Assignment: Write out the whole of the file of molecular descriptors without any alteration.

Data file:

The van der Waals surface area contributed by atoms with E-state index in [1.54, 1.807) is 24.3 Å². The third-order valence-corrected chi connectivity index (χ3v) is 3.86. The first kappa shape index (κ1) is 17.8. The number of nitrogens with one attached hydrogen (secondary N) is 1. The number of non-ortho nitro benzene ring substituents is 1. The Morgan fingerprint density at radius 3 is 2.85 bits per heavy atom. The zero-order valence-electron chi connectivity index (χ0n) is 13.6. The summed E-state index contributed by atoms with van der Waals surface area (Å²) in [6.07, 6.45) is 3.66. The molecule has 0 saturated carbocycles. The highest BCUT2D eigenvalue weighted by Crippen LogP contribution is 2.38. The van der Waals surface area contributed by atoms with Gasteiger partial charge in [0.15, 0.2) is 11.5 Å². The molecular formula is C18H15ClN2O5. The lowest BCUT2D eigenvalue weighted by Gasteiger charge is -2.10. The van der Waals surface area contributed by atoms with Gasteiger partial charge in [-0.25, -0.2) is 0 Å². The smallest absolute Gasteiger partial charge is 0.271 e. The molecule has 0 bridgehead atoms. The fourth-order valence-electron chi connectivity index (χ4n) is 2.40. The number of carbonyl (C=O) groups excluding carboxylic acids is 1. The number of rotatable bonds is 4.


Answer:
The van der Waals surface area contributed by atoms with E-state index in [1.54, 1.807) is 24.3 Å². The third-order valence-corrected chi connectivity index (χ3v) is 3.86. The first kappa shape index (κ1) is 17.8. The number of nitrogens with one attached hydrogen (secondary N) is 1. The number of non-ortho nitro benzene ring substituents is 1. The Morgan fingerprint density at radius 3 is 2.85 bits per heavy atom. The zero-order valence-electron chi connectivity index (χ0n) is 13.6. The summed E-state index contributed by atoms with van der Waals surface area (Å²) in [6.07, 6.45) is 3.66. The molecule has 0 saturated carbocycles. The highest BCUT2D eigenvalue weighted by Crippen LogP contribution is 2.38. The van der Waals surface area contributed by atoms with Gasteiger partial charge in [0.15, 0.2) is 11.5 Å². The molecular formula is C18H15ClN2O5. The lowest BCUT2D eigenvalue weighted by Gasteiger charge is -2.10. The van der Waals surface area contributed by atoms with Gasteiger partial charge in [-0.25, -0.2) is 0 Å². The smallest absolute Gasteiger partial charge is 0.271 e. The molecule has 0 bridgehead atoms. The fourth-order valence-electron chi connectivity index (χ4n) is 2.40. The number of carbonyl (C=O) groups excluding carboxylic acids is 1. The number of rotatable bonds is 4.